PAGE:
How Is Stomach Cancer Diagnosed
Several different tests can be used to help diagnose stomach cancer.
- Radiologic tests like a CT scan, barium swallow and MRI can help identify a problem in the stomach if the tumor is large enough.
- An upper endoscopy is used to take a biopsy of the lesion to make the diagnosis or to detect early cancer before a mass is large enough to be seen on radiologic tests. An upper endoscopy is performed by inserting a thin tube with a tiny camera through the mouth and into the stomach, where biopsies are obtained from the tumor.
- To find out how much of the stomach wall a tumor involves and to help assess the stage of the cancer, a doctor will order an endoscopic ultrasound, which uses a special type of endoscope that has an ultrasound probe. The endoscope is placed in the stomach through the mouth. The ultrasound probe is able to look through the surface of the stomach lining to the stomach wall beyond and see how much of the stomach is involved by the tumor.
Changes In Genes In Stomach Cancer Cells
Recent research has provided clues on how some stomach cancers form. For instance, H pylori bacteria, particularly certain subtypes, can convert substances in some foods into chemicals that cause mutations in the DNA of the cells in the stomach lining. This may help explain why certain foods such as preserved meats increase a persons risk for stomach cancer. On the other hand, some of the foods that might lower stomach cancer risk, such as fruits and vegetables, contain antioxidants that can block substances that damage a cells DNA.
Stomach cancers, like other cancers, are caused by changes in the DNA inside cells. DNA is the chemical that carries our genes, which control how our cells function. We look like our parents because they are the source of our DNA. But DNA affects more than how we look.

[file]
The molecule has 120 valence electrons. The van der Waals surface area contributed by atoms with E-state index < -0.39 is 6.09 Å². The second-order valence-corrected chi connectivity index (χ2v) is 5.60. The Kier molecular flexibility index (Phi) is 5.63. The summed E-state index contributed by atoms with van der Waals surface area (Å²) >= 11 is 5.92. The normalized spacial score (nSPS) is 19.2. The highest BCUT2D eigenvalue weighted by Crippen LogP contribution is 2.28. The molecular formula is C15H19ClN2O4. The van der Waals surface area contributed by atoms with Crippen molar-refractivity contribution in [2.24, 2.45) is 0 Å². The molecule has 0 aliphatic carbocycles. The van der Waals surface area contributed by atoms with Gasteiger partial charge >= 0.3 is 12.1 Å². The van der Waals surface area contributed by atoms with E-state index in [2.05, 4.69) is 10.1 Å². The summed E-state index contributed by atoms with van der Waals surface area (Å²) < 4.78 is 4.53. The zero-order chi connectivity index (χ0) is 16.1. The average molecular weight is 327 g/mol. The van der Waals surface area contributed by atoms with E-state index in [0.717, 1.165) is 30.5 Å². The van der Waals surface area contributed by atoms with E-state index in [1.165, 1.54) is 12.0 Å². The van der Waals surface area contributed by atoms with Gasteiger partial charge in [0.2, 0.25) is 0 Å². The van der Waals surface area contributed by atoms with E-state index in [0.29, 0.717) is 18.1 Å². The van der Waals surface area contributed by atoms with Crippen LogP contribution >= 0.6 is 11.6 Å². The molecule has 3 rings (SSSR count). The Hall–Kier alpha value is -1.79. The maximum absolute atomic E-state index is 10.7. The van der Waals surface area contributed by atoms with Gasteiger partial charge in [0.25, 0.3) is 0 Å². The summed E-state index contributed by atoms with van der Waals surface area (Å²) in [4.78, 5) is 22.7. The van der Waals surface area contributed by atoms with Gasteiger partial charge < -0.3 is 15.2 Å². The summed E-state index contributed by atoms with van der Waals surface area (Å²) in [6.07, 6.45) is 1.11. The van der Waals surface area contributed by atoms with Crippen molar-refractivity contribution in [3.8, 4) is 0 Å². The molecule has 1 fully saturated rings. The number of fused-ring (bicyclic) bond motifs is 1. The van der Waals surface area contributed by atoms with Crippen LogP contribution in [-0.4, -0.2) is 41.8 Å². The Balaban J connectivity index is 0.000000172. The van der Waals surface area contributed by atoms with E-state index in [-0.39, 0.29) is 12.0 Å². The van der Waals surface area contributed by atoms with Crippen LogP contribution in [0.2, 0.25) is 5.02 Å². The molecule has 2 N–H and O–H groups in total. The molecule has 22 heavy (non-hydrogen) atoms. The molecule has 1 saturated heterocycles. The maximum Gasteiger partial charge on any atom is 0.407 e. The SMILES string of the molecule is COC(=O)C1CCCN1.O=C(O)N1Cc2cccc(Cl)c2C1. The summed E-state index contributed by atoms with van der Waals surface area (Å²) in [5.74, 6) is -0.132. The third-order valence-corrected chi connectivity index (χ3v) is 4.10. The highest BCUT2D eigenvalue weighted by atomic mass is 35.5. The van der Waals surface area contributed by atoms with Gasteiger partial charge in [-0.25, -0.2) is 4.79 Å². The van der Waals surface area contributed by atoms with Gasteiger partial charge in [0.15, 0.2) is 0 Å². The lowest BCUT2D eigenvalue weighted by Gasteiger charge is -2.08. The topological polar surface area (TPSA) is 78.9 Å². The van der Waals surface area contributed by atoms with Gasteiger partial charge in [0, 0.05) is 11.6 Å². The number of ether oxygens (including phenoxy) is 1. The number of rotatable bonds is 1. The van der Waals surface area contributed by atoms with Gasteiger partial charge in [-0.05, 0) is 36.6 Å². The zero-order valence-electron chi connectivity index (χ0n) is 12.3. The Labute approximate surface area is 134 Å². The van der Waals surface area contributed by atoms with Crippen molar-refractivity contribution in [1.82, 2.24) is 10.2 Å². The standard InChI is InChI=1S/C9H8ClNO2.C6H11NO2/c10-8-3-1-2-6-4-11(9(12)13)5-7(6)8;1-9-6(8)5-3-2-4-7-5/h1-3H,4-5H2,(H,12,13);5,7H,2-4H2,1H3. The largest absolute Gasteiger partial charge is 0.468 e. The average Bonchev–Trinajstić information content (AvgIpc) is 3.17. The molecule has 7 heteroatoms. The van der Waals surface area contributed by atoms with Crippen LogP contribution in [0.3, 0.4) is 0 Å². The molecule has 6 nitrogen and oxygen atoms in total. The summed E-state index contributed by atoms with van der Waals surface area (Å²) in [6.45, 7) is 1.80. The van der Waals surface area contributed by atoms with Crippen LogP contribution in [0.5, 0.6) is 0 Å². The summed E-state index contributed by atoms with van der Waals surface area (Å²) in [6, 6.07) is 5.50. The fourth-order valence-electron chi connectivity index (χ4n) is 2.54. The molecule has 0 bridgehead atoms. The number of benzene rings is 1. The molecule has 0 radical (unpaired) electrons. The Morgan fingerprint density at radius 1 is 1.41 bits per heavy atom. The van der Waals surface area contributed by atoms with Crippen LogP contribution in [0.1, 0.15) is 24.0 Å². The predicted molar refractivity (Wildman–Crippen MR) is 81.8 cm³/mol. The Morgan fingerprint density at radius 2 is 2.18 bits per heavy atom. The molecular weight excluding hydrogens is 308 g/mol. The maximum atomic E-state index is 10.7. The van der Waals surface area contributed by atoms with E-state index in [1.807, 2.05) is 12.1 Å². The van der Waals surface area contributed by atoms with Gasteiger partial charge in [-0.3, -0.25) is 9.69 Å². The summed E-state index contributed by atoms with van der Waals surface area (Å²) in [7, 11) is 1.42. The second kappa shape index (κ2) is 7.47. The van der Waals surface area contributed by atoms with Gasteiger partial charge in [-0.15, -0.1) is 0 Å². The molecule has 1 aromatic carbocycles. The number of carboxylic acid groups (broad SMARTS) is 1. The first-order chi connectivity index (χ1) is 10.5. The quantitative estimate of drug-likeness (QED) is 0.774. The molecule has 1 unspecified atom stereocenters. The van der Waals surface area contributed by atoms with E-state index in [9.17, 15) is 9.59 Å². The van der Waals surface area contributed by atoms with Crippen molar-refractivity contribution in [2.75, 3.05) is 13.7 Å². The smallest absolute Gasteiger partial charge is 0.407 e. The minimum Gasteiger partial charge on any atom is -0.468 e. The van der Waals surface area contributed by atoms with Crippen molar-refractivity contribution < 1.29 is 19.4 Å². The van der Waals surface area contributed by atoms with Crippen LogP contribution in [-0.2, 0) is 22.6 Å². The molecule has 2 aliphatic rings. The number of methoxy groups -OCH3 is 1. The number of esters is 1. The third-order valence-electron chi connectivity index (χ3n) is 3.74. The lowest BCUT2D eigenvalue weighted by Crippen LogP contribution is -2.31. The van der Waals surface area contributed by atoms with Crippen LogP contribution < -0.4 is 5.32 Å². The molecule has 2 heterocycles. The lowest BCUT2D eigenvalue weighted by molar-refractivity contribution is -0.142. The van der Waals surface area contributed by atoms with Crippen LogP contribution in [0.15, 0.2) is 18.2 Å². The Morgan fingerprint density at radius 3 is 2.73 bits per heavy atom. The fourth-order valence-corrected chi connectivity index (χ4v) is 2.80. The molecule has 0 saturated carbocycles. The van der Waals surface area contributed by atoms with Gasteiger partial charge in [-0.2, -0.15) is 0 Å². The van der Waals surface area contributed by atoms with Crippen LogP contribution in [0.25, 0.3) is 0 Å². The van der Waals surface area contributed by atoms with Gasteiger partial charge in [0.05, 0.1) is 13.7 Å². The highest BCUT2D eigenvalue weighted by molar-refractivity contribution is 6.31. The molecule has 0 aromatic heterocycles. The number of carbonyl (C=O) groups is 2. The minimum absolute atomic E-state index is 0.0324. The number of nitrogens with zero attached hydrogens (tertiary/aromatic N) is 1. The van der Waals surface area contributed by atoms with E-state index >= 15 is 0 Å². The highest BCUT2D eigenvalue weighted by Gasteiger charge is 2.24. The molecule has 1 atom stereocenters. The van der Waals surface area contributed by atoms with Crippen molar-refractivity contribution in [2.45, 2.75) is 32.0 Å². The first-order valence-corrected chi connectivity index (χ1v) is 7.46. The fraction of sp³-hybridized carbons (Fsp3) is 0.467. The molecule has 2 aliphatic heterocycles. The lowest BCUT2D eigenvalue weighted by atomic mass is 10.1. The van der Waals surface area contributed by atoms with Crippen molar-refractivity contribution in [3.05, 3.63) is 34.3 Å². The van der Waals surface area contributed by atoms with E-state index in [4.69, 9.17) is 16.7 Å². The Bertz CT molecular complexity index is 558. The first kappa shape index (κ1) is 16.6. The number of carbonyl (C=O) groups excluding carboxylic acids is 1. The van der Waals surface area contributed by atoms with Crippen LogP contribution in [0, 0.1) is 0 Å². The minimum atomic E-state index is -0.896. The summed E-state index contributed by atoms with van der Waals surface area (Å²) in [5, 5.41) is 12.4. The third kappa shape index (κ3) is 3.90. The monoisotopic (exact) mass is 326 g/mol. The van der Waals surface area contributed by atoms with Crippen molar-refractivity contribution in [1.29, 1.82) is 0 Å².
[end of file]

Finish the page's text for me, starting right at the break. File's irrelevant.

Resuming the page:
Some genes control when cells grow, divide into new cells, and die:
- Genes that normally help cells grow, divide, and stay alive can sometimes change to become oncogenes.
- Genes that help keep cell division under control, repair mistakes in DNA, or cause cells to die at the right time are called tumor suppressor genes.
Cancers can be caused by DNA changes that keep oncogenes turned on, or that turn off tumor suppressor genes.
Thinking About Taking Part In A Clinical Trial
Clinical trials are carefully controlled research studies that are done to get a closer look at promising new treatments or procedures. Clinical trials are one way to get state-of-the art cancer treatment. In some cases they may be the only way to get access to newer treatments. They are also the best way for doctors to learn better methods to treat cancer. Still, they’re not right for everyone.
If you would like to learn more about clinical trials that might be right for you, start by asking your doctor if your clinic or hospital conducts clinical trials.
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How Stomach Cancer Is Treated
Treatment options which may be considered include surgery, chemotherapy . The treatment advised for each case depends on various factors, such as:
- How large the cancer is.
- Whether it has spread .
- Your general health.
It is important to make sure you get enough nutrition from your food and you will probably be asked to see a dietician to make sure you are on the best possible diet.
You should have a full discussion with a specialist who knows your case. They will be able to give the pros and cons, likely success rate, possible side-effects, and other details about the various possible treatment options for your type of cancer.
You should also discuss with your specialist the aims of treatment. For example:
- Treatment may aim to cure the cancer. Some stomach cancers can be cured, particularly if they are treated in the early stages of the disease.
- Treatment may aim to control the cancer. If a cure is not realistic, with treatment it is often possible to limit the growth or spread of the cancer so that it progresses less rapidly. This may keep you free of symptoms for some time.
- Treatment may aim to ease symptoms. If a cure is not possible, treatments may be used to reduce the size of a cancer, which may ease symptoms such as pain. If a cancer is advanced, you may require treatments such as:
- Food supplements.
- Other techniques to help keep you free of pain or other symptoms.
Does Stomach Cancer Affect Men And Women Differently